CEE Launches 2018–2020 Work Effort
March 30, 2018
Efficiency program administrators have long identified the need to determine relative program performance and best practices through a methodology backed by credible data, normalized to account for differences in utility reporting practices. Since 2013, Consortium for Energy Efficiency members have put their trusted relationships to work to achieve just that. CEE Program Performance Benchmarking participants have developed a benchmarking framework composed of key indicators of program performance. They have further tested this framework through data supplied by the project’s 12 sponsoring organizations.
Now, as members actualize this unique industry resource for credible interprogram comparison and evaluation, they are actively seeking out new participants. Sponsoring members contribute their data, expertise, and insights to the project—all while gaining access to the benchmarking tool and data set itself.
"CEE Program Performance Benchmarking serves as a pragmatic tool to help program administrators avoid reliance on subjective and expensive localized representations and establish a reliable empirical basis to drive introspection," says CEE board member John Boladian of DTE Energy.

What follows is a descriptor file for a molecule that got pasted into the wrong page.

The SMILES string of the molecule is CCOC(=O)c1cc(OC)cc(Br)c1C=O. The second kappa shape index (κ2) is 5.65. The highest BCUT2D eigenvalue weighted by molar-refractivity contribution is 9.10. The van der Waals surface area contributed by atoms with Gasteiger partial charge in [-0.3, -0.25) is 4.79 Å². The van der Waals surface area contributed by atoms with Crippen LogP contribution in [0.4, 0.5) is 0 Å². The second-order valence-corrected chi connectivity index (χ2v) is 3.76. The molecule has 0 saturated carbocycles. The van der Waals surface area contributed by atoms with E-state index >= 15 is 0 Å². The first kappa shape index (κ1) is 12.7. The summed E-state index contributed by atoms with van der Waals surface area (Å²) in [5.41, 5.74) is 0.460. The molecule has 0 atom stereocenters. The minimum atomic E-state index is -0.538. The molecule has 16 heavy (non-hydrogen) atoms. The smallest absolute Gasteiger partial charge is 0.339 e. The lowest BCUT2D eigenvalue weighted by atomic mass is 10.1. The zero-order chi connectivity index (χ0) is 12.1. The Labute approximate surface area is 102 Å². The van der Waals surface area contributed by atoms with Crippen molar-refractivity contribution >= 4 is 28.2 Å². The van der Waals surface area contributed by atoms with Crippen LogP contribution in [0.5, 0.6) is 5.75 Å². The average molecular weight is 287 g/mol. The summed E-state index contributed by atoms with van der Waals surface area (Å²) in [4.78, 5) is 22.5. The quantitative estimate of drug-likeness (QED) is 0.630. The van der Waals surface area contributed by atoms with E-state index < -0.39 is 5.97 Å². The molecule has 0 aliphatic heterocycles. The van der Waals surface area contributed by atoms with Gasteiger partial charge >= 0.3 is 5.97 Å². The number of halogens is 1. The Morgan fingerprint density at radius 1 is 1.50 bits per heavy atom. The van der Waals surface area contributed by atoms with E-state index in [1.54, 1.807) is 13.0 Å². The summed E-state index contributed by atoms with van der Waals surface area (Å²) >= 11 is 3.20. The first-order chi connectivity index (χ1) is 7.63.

The Program Performance Benchmarking project team has used a systematic and iterative process to identify and define metrics that allow for credible comparison of program performance. Participants validated this benchmarking framework, comprised of nine modules used to describe key program administrator characteristics such as operating environment, regulatory treatment, number of customers, and other elements characterizing program performance. Using this framework, they identified program areas suitable for benchmarking, developed metric definitions with sufficient specificity to facilitate the collection of similar information from peers, and prioritized relevant metrics suitable for each program area.
By joining Program Performance Benchmarking, CEE member administrators increase the value of the data—and benefit from the groundbreaking work of the original sponsors to achieve valuable insight into their own programs. These reliable, credible comparisons are now available through CEE and nowhere else.
The Program Performance Benchmarking process is already yielding surprising insights. Programs may have long assumed that increasing incentive spending leads to higher savings levels—but does the data bear it out? Does relying more on external delivery really increase program costs? These and other assumptions can now be empirically investigated by project sponsors. The CEE Program Performance Benchmarking tool is a valuable resource for program administrators to use to assess the critical factors of program performance and carry out empirical comparisons to improve their program design.
To learn more, or to discuss sponsorship, contact CEE.